The implication is that the maximum peanut base acres for one entity for the two projected PLC rates is between approximately 38% to 44% less than the maximum peanut base acres for the 2014 peanut crop. If the projected price drops to loan rate, the maximum peanut base acres for one entity is approximately 47% less than the maximum peanut base acres for the 2014 peanut crop. For example for the 2014 peanut crop, assuming a payment yield of 1.75 tons/acre (3,500 lbs/acre), one entity could have had 884.56 acres of total peanut base comprised of traditional peanut base and the attributed generic base to peanuts to reach the payment limit. For the 2015 crop, the total peanut base cannot exceed either 497.24 acres or 552.85 acres depending on the two alternative PLC rates forecasted. If the PLC rate is based on the loan rate, the total peanut base cannot exceed 466.85 acres. For a farming operation with multiple entities with equal shares, one can multiply the maximum peanut base acres by the number of entities to derive their farming operations maximum peanut base acres.
For example, a farming operation with 2 entities such as a husband and wife and a payment yield of 1.75 tons/acre, the maximum peanut base acres for the 2014 crop would have been 1,769.13 acres. For the 2015 crop, the maximum peanut base acres can range from 994.48 acres to 1,105.71 acres. However, if the average price is the loan rate for either the 2015 crop or the 2016 crop, the maximum peanut base acres for 2 entities would be reduced to only 933.71 acres.
As a farm’s payment yield increases, the maximum peanut base acres reduces significantly. Unfortunately, the 2015 situation cannot be changed. Many farmers will not see the full PLC safety net payment. However, a farmer can ensure that the situation does not occur for the 2016 peanut crop. Unless a farmer knows explicitly that he/she can cash flow their peanuts at $355/ton, a farmer will need to significantly reduce their planted acreage to the level that the PLC safety net payment can provide protection. See chart on Georgia Peanut Commission website at www.gapeanuts.com.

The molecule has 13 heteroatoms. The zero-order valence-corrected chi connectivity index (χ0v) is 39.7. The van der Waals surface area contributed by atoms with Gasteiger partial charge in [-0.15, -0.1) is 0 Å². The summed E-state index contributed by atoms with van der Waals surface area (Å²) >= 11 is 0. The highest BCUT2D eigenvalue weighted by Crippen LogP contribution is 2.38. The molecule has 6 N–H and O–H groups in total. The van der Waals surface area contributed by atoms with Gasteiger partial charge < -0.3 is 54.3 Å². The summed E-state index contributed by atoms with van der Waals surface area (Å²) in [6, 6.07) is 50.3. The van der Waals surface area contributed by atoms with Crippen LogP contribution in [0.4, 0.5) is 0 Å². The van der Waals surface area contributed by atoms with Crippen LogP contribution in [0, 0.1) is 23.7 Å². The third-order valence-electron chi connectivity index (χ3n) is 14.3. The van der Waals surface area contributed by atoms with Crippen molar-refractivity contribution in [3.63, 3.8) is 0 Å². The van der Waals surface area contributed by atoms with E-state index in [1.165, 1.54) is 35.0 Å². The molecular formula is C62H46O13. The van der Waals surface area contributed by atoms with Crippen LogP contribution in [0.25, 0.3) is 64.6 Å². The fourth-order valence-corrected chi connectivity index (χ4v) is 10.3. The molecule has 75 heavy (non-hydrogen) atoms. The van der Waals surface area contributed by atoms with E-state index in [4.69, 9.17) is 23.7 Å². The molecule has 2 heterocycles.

FUEL COSTS – WILL THEY STAY THIS LOW THROUGHOUT THE HARVST
One thing on everyone’s mind is will the price of fuel remain low and what happens if it goes back up?
Since the price of fuel impacts your operation you have an obligation to assess your risk. There are many ways to manage fuel risks: 1- Contract with your supplier to sell you fuel at a fixed price 2- Buy and store all your fuel needs 3-Hedge your fuel price risk via swaps or options – akin to insurance policies. Many farmers have been taking advantage of the historically low fuel prices through hedging (defined as “transference of risk”) as it allows you to control your fuel costs without changing your supplier or buying habits.
Any fuel analyst can give 10 reasons why prices will spike and in the next breath list 10 reasons why prices will NOT, unfortunately they are only right half of the time. Since you are selling a commodity, most probably with a fixed revenue, it is important to protect your profits by stabilizing your costs as well.
via Peanut Farm Market News, a peanut hotline service of The Spearman Agency, Tyron Spearman, editor